Cardiac Risk Same With Typical and Atypical Antipsychotics

June 11, 2009
Kenneth J. Bender, PharmD, MA

Second-generation (atypical) antipsychotic drugs may not have an advantage for cardiovascular risk over typical antipsychotics, according to a recent, large retrospective cohort study. Researchers at the Vanderbilt University School of Medicine in Tennessee found that risk of sudden cardiac death is heightened with antipsychotics, whether typical or atypical, and the risk increases significantly with increasing doses.

Second-generation (atypical) antipsychotic drugs may not have an advantage for cardiovascular risk over typical antipsychotics, according to a recent, large retrospective cohort study. Researchers at the Vanderbilt University School of Medicine in Tennessee found that risk of sudden cardiac death is heightened with antipsychotics, whether typical or atypical, and the risk increases significantly with increasing doses.

In a recent issue of the New England Journal of Medicine, lead investigator Wayne Ray, PhD, and colleagues,1 report that while a favorable extrapyramidal adverse–effect profile has led many to consider atypical antipsychotics safer than typical antipsychotics for cardiac risk, “the atypical antipsychotic drugs are no safer than the older drugs.”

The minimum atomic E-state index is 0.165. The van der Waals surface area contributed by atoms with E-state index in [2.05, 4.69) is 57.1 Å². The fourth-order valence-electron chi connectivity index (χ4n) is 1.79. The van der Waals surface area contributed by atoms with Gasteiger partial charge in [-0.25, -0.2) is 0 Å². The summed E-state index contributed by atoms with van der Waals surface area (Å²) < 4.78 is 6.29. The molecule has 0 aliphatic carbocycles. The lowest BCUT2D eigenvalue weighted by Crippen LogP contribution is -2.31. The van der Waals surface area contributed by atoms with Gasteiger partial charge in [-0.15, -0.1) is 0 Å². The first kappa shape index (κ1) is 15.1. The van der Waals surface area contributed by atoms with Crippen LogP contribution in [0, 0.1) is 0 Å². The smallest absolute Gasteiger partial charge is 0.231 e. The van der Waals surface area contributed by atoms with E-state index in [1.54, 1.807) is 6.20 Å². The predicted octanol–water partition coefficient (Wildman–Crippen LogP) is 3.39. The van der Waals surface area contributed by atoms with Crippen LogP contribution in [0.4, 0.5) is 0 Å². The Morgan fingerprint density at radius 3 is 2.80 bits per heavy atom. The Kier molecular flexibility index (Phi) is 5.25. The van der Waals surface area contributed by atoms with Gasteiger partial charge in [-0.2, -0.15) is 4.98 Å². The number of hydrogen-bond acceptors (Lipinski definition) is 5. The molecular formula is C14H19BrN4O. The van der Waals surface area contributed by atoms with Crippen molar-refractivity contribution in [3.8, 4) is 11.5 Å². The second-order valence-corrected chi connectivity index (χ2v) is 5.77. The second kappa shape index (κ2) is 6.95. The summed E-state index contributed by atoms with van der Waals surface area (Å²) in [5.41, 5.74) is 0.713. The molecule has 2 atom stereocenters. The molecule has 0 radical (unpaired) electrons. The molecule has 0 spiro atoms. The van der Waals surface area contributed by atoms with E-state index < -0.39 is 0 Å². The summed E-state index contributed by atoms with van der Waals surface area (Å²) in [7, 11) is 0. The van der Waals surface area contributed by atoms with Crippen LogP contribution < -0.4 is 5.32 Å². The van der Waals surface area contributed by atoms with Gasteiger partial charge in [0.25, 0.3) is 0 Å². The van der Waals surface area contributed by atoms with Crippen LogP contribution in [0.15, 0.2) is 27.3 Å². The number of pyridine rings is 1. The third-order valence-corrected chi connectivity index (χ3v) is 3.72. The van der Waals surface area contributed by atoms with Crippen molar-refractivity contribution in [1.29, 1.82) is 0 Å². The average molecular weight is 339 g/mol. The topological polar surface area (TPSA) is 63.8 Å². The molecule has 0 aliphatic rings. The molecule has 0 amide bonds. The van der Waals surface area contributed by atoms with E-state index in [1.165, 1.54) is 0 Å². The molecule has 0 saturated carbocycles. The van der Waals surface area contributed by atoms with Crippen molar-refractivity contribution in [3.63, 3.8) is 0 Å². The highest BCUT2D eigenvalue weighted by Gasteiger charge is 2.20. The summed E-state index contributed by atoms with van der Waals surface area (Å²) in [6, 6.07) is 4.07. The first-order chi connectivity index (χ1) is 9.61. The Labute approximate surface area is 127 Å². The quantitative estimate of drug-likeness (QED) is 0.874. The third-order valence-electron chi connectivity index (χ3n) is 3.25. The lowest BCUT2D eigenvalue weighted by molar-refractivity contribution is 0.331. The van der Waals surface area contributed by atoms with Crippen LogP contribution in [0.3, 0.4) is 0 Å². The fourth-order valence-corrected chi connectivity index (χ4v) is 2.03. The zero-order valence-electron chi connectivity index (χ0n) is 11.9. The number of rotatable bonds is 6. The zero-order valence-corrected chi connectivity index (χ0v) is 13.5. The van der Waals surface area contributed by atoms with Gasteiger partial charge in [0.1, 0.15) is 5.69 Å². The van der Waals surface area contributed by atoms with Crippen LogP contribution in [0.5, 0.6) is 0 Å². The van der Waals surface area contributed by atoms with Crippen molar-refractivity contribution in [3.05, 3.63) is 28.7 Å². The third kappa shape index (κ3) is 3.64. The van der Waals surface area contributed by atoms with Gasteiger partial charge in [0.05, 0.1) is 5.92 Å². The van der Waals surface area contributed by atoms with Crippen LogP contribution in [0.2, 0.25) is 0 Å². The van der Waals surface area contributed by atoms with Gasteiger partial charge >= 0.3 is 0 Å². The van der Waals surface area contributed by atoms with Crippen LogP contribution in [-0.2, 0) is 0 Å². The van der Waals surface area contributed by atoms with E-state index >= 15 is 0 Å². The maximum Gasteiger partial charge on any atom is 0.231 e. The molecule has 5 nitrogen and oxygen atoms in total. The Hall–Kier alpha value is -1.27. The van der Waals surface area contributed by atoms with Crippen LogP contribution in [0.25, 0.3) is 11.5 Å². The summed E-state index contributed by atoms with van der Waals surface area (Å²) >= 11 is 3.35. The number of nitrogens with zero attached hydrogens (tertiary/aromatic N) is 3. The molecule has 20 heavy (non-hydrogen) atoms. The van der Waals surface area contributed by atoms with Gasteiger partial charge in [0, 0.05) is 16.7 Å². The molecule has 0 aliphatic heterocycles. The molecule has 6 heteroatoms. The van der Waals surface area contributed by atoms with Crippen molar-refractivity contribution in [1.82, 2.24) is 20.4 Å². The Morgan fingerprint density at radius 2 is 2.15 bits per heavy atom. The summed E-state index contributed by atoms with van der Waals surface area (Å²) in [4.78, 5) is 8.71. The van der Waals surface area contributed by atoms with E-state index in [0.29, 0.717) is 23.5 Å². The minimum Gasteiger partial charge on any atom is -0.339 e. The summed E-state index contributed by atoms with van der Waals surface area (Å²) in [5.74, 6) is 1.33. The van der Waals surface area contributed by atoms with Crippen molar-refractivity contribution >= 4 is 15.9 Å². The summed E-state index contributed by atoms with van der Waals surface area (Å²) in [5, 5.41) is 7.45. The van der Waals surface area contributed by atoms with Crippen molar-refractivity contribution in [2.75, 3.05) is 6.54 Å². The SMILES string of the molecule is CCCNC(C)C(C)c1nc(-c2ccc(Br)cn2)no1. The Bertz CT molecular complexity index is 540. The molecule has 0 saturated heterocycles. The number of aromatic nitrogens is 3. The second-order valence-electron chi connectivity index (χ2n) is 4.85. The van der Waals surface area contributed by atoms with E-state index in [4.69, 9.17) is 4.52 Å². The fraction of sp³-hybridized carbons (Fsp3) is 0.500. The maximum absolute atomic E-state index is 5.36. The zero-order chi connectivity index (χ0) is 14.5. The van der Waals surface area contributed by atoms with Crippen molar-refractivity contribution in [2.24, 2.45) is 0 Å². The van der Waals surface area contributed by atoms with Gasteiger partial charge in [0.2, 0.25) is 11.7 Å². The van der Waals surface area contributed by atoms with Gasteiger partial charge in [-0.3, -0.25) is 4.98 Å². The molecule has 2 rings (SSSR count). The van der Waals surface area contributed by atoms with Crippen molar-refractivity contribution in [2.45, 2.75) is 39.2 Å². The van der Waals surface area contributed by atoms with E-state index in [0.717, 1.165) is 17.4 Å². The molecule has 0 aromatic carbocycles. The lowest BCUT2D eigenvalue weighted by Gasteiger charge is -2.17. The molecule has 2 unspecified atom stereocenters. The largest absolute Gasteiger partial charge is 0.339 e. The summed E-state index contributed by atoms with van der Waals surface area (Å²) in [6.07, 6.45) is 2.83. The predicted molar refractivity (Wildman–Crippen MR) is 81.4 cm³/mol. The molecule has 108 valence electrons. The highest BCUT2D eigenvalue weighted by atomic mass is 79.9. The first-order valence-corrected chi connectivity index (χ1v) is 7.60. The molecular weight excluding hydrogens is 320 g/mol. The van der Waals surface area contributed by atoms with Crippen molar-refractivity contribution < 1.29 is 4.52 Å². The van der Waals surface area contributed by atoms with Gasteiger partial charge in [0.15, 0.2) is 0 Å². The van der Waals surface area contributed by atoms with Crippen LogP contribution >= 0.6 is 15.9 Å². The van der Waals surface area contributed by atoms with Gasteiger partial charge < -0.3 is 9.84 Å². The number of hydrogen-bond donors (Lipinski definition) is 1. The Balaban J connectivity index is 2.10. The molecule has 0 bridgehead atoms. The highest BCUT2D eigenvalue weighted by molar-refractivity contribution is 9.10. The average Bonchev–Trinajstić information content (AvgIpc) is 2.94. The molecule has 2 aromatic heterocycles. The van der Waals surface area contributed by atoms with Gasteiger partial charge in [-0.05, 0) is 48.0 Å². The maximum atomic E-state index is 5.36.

The study was designed to detect an increased incidence of sudden cardiac death in patients treated with antipsychotics. The researchers identified new users of the study drugs and established the temporal relationship between patient characteristics before treatment and outcomes after treatment initiation. They analyzed data from 44,218 patients treated with a typical antipsychotic, 46,089 patients treated with an atypical antipsychotic, and 186,600 matched nonusers. The participants’ mean age was 45.7 years. The analysis controlled for an array of cardiovascular disease variables.

Study results show higher rates of sudden cardiac death in users of antipsychotic medication than in the matched, nonuser cohort. Adjusted incidence-rate ratios were 1.99 with typical and 2.26 with atypical antipsychotics. The incidence-rate ratio increased with increasing dose and ranged from 1.31 with low-dose to 2.42 with high-dose typical antipsychotics and from 1.59 with low-dose to 2.86 with high-dose atypical antipsychotics.

The investigators reported that by excluding long-term users of antipsychotics, their findings point to acute adverse drug effects. “We believe that the most plausible explanation is that antipsychotic drugs increase the risk of serious ventricular arrhythmias, probably through blockade of potassium channels and prolongation of cardiac repolarization.”

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Reference

1. Ray WA, Chung CP, Murray KT, et al. Atypical antipsychotic drugs and the risk of sudden cardiac death. N Engl J Med. 2009;360:225-235.